The last thing any entrepreneur wants to do is spend months — or perhaps years — working on a product, only to be sued by her former employer just when the company starts to show some promise.
If you work out of California, the law will not recognize an agreement to assign to your employer an invention that you develop on your own time and using your own resources, so long as the invention is not “employer's business, or actual or demonstrably anticipated research or development of the employer.”
This means that even if you work on your side project on your own time, using only your own resources, your current employer may still have a claim to the intellectual property you develop.
In many cases, the question of whether the invention is substantially related to the employer’s business or anticipated research is not as clear cut as one would hope. If there are doubts about whether or not your project is related to your employer’s business or "anticipated research or development", it may be worthwhile to try to get a written release and waiver from your employer.
Telling your employer about a side project is not without its own risks:
It may signal to the employer that you will prioritize your side project over your full-time job.
It may also put your employer on notice about your side project whereas they may not have learned about it otherwise.
These are real concerns that you - and any of your co-founders - should seriously consider before saying anything to your employer. However, keep in mind that some employers are okay with — and actually encourage — side projects. With Stride, for example, the founders’ employer "encouraged the entrepreneurial spirit and allowed us to release Stride as a side project, and continue iterating from there.”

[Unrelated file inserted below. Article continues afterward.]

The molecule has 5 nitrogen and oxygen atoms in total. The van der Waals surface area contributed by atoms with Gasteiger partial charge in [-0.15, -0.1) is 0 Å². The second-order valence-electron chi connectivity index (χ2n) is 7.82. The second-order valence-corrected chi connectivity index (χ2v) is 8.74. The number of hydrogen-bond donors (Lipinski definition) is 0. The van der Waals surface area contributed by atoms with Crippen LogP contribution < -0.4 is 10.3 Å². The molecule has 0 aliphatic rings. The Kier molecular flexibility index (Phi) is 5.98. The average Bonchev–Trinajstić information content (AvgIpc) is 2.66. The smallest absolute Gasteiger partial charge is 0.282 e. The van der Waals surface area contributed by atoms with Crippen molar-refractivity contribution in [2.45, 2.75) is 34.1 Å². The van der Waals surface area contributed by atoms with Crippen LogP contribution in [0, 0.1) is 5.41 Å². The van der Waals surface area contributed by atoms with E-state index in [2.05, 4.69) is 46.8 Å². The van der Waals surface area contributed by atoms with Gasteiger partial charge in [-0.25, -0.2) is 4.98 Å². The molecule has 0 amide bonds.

And, in many cases, it may be possible to convince your employer to sign a written release and waiver through equity and revenue-sharing arrangements.
Don't: Work on the side project on your employer’s time or using the employer’s resources and equipment
If you are located in California, you have certain protections when working on a side project. Assuming that your invention is not substantially related to your employer’s business or "anticipated research or development”, your employer cannot claim rights to any inventions you develop on your own time using your own resources. Even if you are outside of California, your employment agreement may have a similar loophole. It’s best to avoid working on side projects on your employer’s time or using the employer’s resources.
This means that you shouldn’t write code during work hours, even if you’ve completed all of your tasks for your employer. Create a separation between your employer and side project by focusing on your side project on nights and weekends only.
Similarly, you shouldn’t use your work laptop, work email, or manuals and documents that belong to your employer for any purpose other than for your job.
Don’t: Use your employer’s confidential information and/or trade secret to benefit your side project
Misappropriation of trade secrets is the subject of an ongoing legal fight between FitBit and Jawbone. If you’re not familiar with the dispute, Jawbone sued FitBit by alleging that FitBit stole its trade secrets. From Jawbone’s perspective, after several of Jawbone's key employees left to work for FitBit, FitBit designed and developed products that it would not have been able to develop without Jawbone’s trade secret, which the employees brought over. The case is still working its way through the court system and has yet to be resolved, but it highlights the sensitive nature of trade secrets.